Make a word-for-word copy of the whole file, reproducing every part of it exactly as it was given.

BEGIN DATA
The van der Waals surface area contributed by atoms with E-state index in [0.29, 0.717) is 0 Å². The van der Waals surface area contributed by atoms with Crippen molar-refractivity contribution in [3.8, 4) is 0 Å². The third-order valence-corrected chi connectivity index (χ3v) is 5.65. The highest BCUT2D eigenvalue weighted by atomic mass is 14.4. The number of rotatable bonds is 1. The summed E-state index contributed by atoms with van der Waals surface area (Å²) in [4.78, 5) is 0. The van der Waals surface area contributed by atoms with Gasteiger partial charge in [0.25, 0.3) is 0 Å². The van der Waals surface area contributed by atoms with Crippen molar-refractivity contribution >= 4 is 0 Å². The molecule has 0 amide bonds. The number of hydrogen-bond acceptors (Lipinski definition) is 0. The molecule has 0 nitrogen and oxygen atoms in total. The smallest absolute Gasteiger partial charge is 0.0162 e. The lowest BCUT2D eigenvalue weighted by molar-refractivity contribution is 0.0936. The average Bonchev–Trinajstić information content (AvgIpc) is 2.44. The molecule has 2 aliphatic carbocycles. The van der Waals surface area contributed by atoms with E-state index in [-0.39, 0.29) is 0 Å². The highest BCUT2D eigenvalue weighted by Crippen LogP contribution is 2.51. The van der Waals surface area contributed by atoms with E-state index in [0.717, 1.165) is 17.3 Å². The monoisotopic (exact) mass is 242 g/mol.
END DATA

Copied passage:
The van der Waals surface area contributed by atoms with E-state index in [0.29, 0.717) is 0 Å². The van der Waals surface area contributed by atoms with Crippen molar-refractivity contribution in [3.8, 4) is 0 Å². The third-order valence-corrected chi connectivity index (χ3v) is 5.65. The highest BCUT2D eigenvalue weighted by atomic mass is 14.4. The number of rotatable bonds is 1. The summed E-state index contributed by atoms with van der Waals surface area (Å²) in [4.78, 5) is 0. The van der Waals surface area contributed by atoms with Gasteiger partial charge in [0.25, 0.3) is 0 Å². The van der Waals surface area contributed by atoms with Crippen molar-refractivity contribution >= 4 is 0 Å². The molecule has 0 amide bonds. The number of hydrogen-bond acceptors (Lipinski definition) is 0. The molecule has 0 nitrogen and oxygen atoms in total. The smallest absolute Gasteiger partial charge is 0.0162 e. The lowest BCUT2D eigenvalue weighted by molar-refractivity contribution is 0.0936. The average Bonchev–Trinajstić information content (AvgIpc) is 2.44. The molecule has 2 aliphatic carbocycles. The van der Waals surface area contributed by atoms with E-state index in [-0.39, 0.29) is 0 Å². The highest BCUT2D eigenvalue weighted by Crippen LogP contribution is 2.51. The van der Waals surface area contributed by atoms with E-state index in [0.717, 1.165) is 17.3 Å². The monoisotopic (exact) mass is 242 g/mol.